I made a quick dash to Argentina for an empanada, and then we wandered through the second hall.  I picked up a tourism brochure for Ukraine entitled Ukraine? Ukraine!, and we looked at some gifts.  We passed on the opportunity to leave Norah in the child care area for 3 Leva, and eventually made our way back to the other hall where we finished off our extended lunch with some delicious Christmas soup from the Czech and Slovak stall, washed down with one more Guinness (in our defense, you don't see Guinness here very often).  We then bid farewell to the bazaar and read through our copy of Ukraine? Ukraine! on the Metro ride home.

Sunday, December 2, 2012


Yesterday we had the pleasure of celebrating two second birthdays.  We woke up and had a little breakfast party for Norah, including some surprisingly good supermarket cake.  She was pretty excited, and kept saying "happy birthday cake!" and then, just "happy cakes!"  Shorty before noon, we loaded into a taxi to head to a birthday party for our neighbor Alexa, who is exactly the same age as Norah.  We were delighted that our neighbors invited us, and we enjoyed meeting their families.  It was fun to be part of a Bulgarian family birthday celebration.  The party was at a nice little restaurant that had a separate playroom, so the kids played under the supervision of a party princess while the adults chatted, drank some wine, and enjoyed some food.  Several of the other attendees knew it was Norah's birthday and brought presents for her, too, which was very sweet of them.  Norah also got to blow out the candles on Alexa's cake, which she really enjoyed.  We came home, and after a nap and a quick run to the store had dinner and one more serving of cake.  The day was capped by Sara finding Annie on television in English (which made her very happy) and then, when it was over, finding The Naked Gun (which made me incredibly happy).  So, a good day for everyone!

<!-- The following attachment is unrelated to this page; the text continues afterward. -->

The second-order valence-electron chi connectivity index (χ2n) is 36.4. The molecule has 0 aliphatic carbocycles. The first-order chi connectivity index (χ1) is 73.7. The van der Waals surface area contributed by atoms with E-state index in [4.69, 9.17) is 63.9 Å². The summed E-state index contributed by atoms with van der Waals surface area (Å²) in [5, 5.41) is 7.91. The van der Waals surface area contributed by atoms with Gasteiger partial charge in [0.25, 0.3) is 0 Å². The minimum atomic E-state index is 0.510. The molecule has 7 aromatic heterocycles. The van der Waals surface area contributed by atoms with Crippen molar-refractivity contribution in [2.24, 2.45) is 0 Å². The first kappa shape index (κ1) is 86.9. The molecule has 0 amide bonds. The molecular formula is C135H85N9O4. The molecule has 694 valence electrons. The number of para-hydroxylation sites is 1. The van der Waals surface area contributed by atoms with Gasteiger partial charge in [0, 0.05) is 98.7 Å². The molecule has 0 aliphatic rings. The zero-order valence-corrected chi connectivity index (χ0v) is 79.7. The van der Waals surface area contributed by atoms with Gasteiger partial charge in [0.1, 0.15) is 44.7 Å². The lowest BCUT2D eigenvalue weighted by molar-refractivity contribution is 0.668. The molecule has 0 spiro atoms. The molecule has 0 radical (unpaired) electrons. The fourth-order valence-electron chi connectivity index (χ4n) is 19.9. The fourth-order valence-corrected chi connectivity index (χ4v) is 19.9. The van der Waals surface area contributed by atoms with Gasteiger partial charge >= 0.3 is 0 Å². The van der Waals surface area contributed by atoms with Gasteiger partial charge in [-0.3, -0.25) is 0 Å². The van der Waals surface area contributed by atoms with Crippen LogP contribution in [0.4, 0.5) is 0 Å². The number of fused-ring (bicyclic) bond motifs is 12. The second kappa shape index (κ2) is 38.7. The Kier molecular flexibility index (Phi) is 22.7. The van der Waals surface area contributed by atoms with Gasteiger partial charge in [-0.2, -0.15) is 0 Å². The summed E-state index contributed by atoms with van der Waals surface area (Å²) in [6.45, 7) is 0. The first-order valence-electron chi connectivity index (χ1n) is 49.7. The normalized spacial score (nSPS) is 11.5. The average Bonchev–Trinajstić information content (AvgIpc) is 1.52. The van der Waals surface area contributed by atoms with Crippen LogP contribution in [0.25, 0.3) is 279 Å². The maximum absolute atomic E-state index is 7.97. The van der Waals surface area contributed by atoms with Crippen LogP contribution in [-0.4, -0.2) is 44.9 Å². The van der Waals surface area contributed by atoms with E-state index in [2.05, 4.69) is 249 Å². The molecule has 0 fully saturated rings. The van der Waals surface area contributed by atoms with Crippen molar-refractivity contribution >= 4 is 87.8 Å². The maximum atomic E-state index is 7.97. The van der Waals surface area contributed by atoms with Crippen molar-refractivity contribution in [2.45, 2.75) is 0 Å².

Saturday, December 1, 2012

Guest Lecturer: Dr. Farrell

Last night my wrongful convictions class hosted a guest lecturer - Dr. Sara Farrell, Associate Professor of Psychology at Coe College!  Sara lectured on the psychology of eyewitness identification. I didn't get to stay for her presentation (Norah just wasn't interested enough), but she reported that it went well and it sounds like she got some very positive feedback.  I know that it took a lot of preparation on her part, so I really appreciated her efforts.  A bonus for me was that I was able to steal some of Sara's presentation materials for my own talk at the Institute for Legal Studies earlier in the week.  (The fact that I was able to do so illustrates our different work styles - Sara had her presentation for Friday largely completed by Tuesday afternoon, when I was preparing my talk that evening.)  Class continues to go well, and I appreciated Sara's contributions!